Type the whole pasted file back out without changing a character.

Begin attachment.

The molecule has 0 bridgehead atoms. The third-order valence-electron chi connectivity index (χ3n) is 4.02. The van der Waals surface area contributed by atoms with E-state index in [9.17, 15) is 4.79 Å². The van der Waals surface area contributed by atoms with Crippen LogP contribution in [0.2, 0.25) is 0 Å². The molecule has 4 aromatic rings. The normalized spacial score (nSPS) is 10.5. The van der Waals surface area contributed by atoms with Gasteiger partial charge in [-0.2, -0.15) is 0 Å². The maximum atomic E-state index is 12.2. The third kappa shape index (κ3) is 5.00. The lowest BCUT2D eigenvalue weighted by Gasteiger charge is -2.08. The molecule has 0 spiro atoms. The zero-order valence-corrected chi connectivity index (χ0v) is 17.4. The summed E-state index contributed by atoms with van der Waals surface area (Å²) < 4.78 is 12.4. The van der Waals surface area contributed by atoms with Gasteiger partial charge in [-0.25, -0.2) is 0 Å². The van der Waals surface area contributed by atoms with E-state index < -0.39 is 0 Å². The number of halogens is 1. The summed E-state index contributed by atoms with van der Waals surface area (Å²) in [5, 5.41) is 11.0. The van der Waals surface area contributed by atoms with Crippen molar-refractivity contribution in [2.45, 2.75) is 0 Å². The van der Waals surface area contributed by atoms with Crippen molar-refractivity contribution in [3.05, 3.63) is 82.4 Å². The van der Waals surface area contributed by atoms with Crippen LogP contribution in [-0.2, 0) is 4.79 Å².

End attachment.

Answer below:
The molecule has 0 bridgehead atoms. The third-order valence-electron chi connectivity index (χ3n) is 4.02. The van der Waals surface area contributed by atoms with E-state index in [9.17, 15) is 4.79 Å². The van der Waals surface area contributed by atoms with Crippen LogP contribution in [0.2, 0.25) is 0 Å². The molecule has 4 aromatic rings. The normalized spacial score (nSPS) is 10.5. The van der Waals surface area contributed by atoms with Gasteiger partial charge in [-0.2, -0.15) is 0 Å². The maximum atomic E-state index is 12.2. The third kappa shape index (κ3) is 5.00. The lowest BCUT2D eigenvalue weighted by Gasteiger charge is -2.08. The molecule has 0 spiro atoms. The zero-order valence-corrected chi connectivity index (χ0v) is 17.4. The summed E-state index contributed by atoms with van der Waals surface area (Å²) < 4.78 is 12.4. The van der Waals surface area contributed by atoms with Gasteiger partial charge in [-0.25, -0.2) is 0 Å². The van der Waals surface area contributed by atoms with E-state index < -0.39 is 0 Å². The number of halogens is 1. The summed E-state index contributed by atoms with van der Waals surface area (Å²) in [5, 5.41) is 11.0. The van der Waals surface area contributed by atoms with Crippen molar-refractivity contribution in [2.45, 2.75) is 0 Å². The van der Waals surface area contributed by atoms with Crippen molar-refractivity contribution in [3.05, 3.63) is 82.4 Å². The van der Waals surface area contributed by atoms with Crippen LogP contribution in [-0.2, 0) is 4.79 Å².